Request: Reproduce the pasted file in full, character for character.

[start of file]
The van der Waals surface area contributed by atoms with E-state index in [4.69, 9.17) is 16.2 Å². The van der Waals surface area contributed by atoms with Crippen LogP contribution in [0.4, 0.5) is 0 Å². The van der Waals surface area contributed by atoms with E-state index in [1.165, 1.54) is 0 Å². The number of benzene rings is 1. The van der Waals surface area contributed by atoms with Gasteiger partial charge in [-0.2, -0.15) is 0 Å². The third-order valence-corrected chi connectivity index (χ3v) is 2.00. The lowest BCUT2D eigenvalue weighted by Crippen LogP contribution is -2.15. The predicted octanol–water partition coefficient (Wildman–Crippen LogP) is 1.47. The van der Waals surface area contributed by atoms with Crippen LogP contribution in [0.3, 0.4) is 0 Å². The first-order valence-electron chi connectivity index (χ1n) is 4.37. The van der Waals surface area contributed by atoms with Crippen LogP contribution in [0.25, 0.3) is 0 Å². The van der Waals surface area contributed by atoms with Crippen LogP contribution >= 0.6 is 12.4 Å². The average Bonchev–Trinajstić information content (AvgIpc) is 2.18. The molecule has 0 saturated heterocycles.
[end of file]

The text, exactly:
The van der Waals surface area contributed by atoms with E-state index in [4.69, 9.17) is 16.2 Å². The van der Waals surface area contributed by atoms with Crippen LogP contribution in [0.4, 0.5) is 0 Å². The van der Waals surface area contributed by atoms with E-state index in [1.165, 1.54) is 0 Å². The number of benzene rings is 1. The van der Waals surface area contributed by atoms with Gasteiger partial charge in [-0.2, -0.15) is 0 Å². The third-order valence-corrected chi connectivity index (χ3v) is 2.00. The lowest BCUT2D eigenvalue weighted by Crippen LogP contribution is -2.15. The predicted octanol–water partition coefficient (Wildman–Crippen LogP) is 1.47. The van der Waals surface area contributed by atoms with Crippen LogP contribution in [0.3, 0.4) is 0 Å². The first-order valence-electron chi connectivity index (χ1n) is 4.37. The van der Waals surface area contributed by atoms with Crippen LogP contribution in [0.25, 0.3) is 0 Å². The van der Waals surface area contributed by atoms with Crippen LogP contribution >= 0.6 is 12.4 Å². The average Bonchev–Trinajstić information content (AvgIpc) is 2.18. The molecule has 0 saturated heterocycles.